The AppVeyor API and PowerShell: Getting Started

Adam Bertram

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AppVeyor, a continuous integration solution for Windows and Linux is a great tool to build automated CI/CD pipelines. Using its built-in REST API with both the cloud and on-prem version, an AppVeyor API token, and a little PowerShell, we can build some cool automation around this!

This post is sponsored by AppVeyor. If you’re looking for a complete continuous integration platform capable of running both in the cloud and on-prem, I highly recommend checking them out.

AppVeyor is a CI/CD tool that allows developers to build automated pipelines for their software. I’m a PowerShell developer and marrying AppVeyor with PowerShell, to me, is a no-brainer.

I recently had the opportunity to start managing AppVeyor with their API and so far, it’s been straightforward. In this article, I’m going to cover how to get started working the AppVeyor API and PowerShell.

AppVeyor API Versions

As of 07/06/19, AppVeyor has two versions of their API in use v1 and v2. These two API versions can be differentiated by how you make API calls. You’ll see these differences below including some terminology you may see used in the documentation when referring to each API version.

VersionEndpoint SuffixLabel
AppVeyor API Versions

Also, you’ll find that if you’re inspecting REST calls with Fiddler or similar HTTP inspection tool by navigating, you will see v2 references when the documentation is still v1. Watch out for this!

Related: Wrangling REST APIs and JSON with PowerShell


To get started using PowerShell with AppVeyor, you’re going to need an AppVeyor account ( I use the free account because all of my projects are public but they also offer a paid account for private GitHub repos.

Once you have an account, you’ll then need to set up a project ( if you don’t have one already. In my case, I have everything in GitHub so that consists of creating an AppVeyor project that links to a GitHub repo.

Authenticating to the AppVeyor API with PowerShell

Assuming you’ve got a project created, you now need to find your AppVeyor API token. You’ll find this by clicking in the upper-right corner of the page and then going to My Profile. Once there, click on API keys on the left and then on the dropdown in the middle. This dropdown will display All accounts and <account-name>.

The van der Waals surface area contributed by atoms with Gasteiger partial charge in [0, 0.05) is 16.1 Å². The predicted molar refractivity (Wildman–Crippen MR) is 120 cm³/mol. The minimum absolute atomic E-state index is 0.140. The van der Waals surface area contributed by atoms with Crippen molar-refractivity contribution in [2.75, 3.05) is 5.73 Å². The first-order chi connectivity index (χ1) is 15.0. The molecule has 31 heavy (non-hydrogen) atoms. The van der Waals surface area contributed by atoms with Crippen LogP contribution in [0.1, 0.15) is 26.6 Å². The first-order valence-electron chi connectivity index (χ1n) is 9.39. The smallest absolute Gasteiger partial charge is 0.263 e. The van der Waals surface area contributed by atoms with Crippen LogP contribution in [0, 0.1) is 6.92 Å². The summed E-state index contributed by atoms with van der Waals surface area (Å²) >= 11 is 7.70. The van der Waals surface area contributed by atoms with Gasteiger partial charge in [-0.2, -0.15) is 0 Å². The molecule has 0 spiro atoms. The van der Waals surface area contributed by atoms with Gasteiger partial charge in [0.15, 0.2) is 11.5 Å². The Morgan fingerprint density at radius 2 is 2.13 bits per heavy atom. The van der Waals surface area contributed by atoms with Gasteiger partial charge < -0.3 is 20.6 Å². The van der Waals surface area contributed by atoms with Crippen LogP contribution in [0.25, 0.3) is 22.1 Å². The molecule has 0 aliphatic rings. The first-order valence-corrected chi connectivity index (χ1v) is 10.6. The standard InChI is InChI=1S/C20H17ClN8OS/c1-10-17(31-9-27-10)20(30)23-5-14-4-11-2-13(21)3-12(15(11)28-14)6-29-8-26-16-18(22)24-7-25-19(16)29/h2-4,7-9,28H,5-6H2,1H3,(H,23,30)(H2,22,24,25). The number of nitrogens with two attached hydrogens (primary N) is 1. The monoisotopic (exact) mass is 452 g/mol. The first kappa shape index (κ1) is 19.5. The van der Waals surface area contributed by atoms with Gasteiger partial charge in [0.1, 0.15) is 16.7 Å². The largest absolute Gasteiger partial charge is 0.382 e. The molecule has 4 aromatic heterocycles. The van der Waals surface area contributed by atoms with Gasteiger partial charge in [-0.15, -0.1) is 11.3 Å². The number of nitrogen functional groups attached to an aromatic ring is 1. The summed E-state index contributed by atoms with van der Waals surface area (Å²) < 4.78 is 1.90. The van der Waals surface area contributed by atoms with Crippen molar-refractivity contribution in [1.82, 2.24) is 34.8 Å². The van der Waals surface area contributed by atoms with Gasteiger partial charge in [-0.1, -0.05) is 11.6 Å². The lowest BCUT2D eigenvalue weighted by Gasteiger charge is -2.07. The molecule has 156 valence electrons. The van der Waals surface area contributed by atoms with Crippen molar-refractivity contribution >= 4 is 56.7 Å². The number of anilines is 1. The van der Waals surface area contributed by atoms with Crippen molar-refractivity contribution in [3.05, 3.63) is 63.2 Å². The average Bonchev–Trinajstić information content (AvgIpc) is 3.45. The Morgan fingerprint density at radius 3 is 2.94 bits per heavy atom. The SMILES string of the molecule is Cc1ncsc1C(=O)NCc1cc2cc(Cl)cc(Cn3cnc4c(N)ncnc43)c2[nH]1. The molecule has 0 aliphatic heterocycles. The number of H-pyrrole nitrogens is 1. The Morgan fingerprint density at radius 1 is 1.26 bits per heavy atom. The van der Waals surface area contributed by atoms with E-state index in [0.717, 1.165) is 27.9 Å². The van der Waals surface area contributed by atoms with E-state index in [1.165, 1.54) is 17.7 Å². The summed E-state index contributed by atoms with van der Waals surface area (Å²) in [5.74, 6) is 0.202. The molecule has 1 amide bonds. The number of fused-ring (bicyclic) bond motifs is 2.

The All accounts options references the v2 API while the <account-name> option references the v1 API. The v2 option has complete control over all accounts while the v1 option only has control over a single account.

I will be using the v2 Appveyor API token in this tutorial but if you’re concerned about ensuring the utmost security, it would probably be better to use the v1 API key.

Ensure that the dropdown is set to All accounts.

You’ll then see the API key represented as the Bearer token as shown below. Copy that to your clipboard.

AppVeyor v2 API Key
AppVeyor v2 API Key

Next, you’ll need to drop down into your favorite PowerShell editor. I like to store all of the common variables I’ll be working with up top. Below, I have:

  • My AppVeyor account name ($accountName) which may be different depending on if you’re using a cloud environment or on-prem.
  • The $apiUrl which represents the API endpoint all calls will point to. You can see that I have both the cloud and on-prem tokens defined as they will be different depending on which platform you use.
  • The Appveyor API token is copied from above ($authToken) with separate references for cloud and on-prem usage.
  • A PowerShell hashtable with the appropriate keys and values to pass to the API ($authHeaders)
## Cloud
# $cloudAccountName = 'adbertram'
# $apiUrl = "$cloudAccountName"
# $authToken = 'v2.XXXXXXXXXXX'
## On-prem
$onPremAccountName = 'AppVeyor'
$apiUrl = "http://localhost:8050/api/account/$onPremAccountName"
$authToken = 'v2.XXXXXXXXX'
$authHeaders = @{
    "Authorization" = "Bearer $authToken"
    "Content-type"  = "application/json"

Note that I’m using the v2 API key here thus using the v1 API URL. If you are using the v1 API key, the value for $apiUrl will be simply be